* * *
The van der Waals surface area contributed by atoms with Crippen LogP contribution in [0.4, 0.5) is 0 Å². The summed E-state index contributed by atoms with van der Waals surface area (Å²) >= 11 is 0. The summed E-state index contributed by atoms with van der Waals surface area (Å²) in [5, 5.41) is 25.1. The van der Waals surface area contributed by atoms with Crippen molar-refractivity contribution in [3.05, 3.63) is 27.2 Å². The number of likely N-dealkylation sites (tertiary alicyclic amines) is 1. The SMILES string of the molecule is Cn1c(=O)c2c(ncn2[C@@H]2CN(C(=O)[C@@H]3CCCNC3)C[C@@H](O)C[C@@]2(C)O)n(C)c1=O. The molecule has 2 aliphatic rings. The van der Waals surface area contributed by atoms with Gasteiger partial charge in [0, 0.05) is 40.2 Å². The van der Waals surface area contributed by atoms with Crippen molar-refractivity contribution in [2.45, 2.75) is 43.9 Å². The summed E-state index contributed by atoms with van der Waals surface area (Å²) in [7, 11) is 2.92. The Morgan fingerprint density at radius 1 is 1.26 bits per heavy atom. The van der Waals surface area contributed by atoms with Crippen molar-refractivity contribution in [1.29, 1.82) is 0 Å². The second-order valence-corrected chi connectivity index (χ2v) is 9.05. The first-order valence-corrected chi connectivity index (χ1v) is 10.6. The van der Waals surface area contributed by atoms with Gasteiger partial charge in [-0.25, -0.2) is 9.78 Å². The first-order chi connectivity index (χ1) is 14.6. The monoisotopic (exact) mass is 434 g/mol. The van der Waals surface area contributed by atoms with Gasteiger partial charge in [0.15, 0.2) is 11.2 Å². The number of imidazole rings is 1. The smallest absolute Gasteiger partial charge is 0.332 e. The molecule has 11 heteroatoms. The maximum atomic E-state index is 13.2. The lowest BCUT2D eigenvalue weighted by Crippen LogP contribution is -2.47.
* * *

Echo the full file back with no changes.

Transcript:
The van der Waals surface area contributed by atoms with Crippen LogP contribution in [0.4, 0.5) is 0 Å². The summed E-state index contributed by atoms with van der Waals surface area (Å²) >= 11 is 0. The summed E-state index contributed by atoms with van der Waals surface area (Å²) in [5, 5.41) is 25.1. The van der Waals surface area contributed by atoms with Crippen molar-refractivity contribution in [3.05, 3.63) is 27.2 Å². The number of likely N-dealkylation sites (tertiary alicyclic amines) is 1. The SMILES string of the molecule is Cn1c(=O)c2c(ncn2[C@@H]2CN(C(=O)[C@@H]3CCCNC3)C[C@@H](O)C[C@@]2(C)O)n(C)c1=O. The molecule has 2 aliphatic rings. The van der Waals surface area contributed by atoms with Gasteiger partial charge in [0, 0.05) is 40.2 Å². The van der Waals surface area contributed by atoms with Crippen molar-refractivity contribution in [2.45, 2.75) is 43.9 Å². The summed E-state index contributed by atoms with van der Waals surface area (Å²) in [7, 11) is 2.92. The Morgan fingerprint density at radius 1 is 1.26 bits per heavy atom. The van der Waals surface area contributed by atoms with Crippen molar-refractivity contribution in [1.29, 1.82) is 0 Å². The second-order valence-corrected chi connectivity index (χ2v) is 9.05. The first-order valence-corrected chi connectivity index (χ1v) is 10.6. The van der Waals surface area contributed by atoms with Gasteiger partial charge in [-0.25, -0.2) is 9.78 Å². The first-order chi connectivity index (χ1) is 14.6. The monoisotopic (exact) mass is 434 g/mol. The van der Waals surface area contributed by atoms with Gasteiger partial charge in [0.15, 0.2) is 11.2 Å². The number of imidazole rings is 1. The smallest absolute Gasteiger partial charge is 0.332 e. The molecule has 11 heteroatoms. The maximum atomic E-state index is 13.2. The lowest BCUT2D eigenvalue weighted by Crippen LogP contribution is -2.47.